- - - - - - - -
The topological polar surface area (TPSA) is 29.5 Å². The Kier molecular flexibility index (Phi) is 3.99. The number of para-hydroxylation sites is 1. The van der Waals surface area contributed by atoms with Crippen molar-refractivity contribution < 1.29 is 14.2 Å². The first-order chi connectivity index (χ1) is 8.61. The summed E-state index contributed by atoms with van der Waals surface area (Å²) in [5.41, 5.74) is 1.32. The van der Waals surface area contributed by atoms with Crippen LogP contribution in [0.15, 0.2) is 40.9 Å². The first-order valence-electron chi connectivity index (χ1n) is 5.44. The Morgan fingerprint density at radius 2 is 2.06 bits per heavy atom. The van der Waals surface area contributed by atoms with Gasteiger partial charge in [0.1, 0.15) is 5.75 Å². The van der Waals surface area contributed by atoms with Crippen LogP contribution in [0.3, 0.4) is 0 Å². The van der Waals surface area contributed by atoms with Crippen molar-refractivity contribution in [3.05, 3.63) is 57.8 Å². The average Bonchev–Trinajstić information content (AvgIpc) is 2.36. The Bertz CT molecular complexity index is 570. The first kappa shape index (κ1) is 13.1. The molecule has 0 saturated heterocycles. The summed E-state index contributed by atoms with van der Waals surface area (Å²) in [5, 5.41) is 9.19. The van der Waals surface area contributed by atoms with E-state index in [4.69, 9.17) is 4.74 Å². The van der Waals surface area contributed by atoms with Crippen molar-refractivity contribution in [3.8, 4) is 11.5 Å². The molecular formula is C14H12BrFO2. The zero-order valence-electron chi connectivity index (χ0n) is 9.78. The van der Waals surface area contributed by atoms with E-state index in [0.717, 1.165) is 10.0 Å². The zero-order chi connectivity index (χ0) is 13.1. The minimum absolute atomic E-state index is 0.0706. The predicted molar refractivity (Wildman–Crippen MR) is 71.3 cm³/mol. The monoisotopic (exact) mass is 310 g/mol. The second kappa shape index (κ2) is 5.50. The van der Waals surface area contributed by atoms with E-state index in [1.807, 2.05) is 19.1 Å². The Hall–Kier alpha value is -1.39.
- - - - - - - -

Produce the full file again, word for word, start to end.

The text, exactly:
The topological polar surface area (TPSA) is 29.5 Å². The Kier molecular flexibility index (Phi) is 3.99. The number of para-hydroxylation sites is 1. The van der Waals surface area contributed by atoms with Crippen molar-refractivity contribution < 1.29 is 14.2 Å². The first-order chi connectivity index (χ1) is 8.61. The summed E-state index contributed by atoms with van der Waals surface area (Å²) in [5.41, 5.74) is 1.32. The van der Waals surface area contributed by atoms with Crippen LogP contribution in [0.15, 0.2) is 40.9 Å². The first-order valence-electron chi connectivity index (χ1n) is 5.44. The Morgan fingerprint density at radius 2 is 2.06 bits per heavy atom. The van der Waals surface area contributed by atoms with Gasteiger partial charge in [0.1, 0.15) is 5.75 Å². The van der Waals surface area contributed by atoms with Crippen LogP contribution in [0.3, 0.4) is 0 Å². The van der Waals surface area contributed by atoms with Crippen molar-refractivity contribution in [3.05, 3.63) is 57.8 Å². The average Bonchev–Trinajstić information content (AvgIpc) is 2.36. The Bertz CT molecular complexity index is 570. The first kappa shape index (κ1) is 13.1. The molecule has 0 saturated heterocycles. The summed E-state index contributed by atoms with van der Waals surface area (Å²) in [5, 5.41) is 9.19. The van der Waals surface area contributed by atoms with E-state index in [4.69, 9.17) is 4.74 Å². The van der Waals surface area contributed by atoms with Crippen molar-refractivity contribution in [3.8, 4) is 11.5 Å². The molecular formula is C14H12BrFO2. The zero-order valence-electron chi connectivity index (χ0n) is 9.78. The van der Waals surface area contributed by atoms with E-state index in [0.717, 1.165) is 10.0 Å². The zero-order chi connectivity index (χ0) is 13.1. The minimum absolute atomic E-state index is 0.0706. The predicted molar refractivity (Wildman–Crippen MR) is 71.3 cm³/mol. The monoisotopic (exact) mass is 310 g/mol. The second kappa shape index (κ2) is 5.50. The van der Waals surface area contributed by atoms with E-state index in [1.807, 2.05) is 19.1 Å². The Hall–Kier alpha value is -1.39.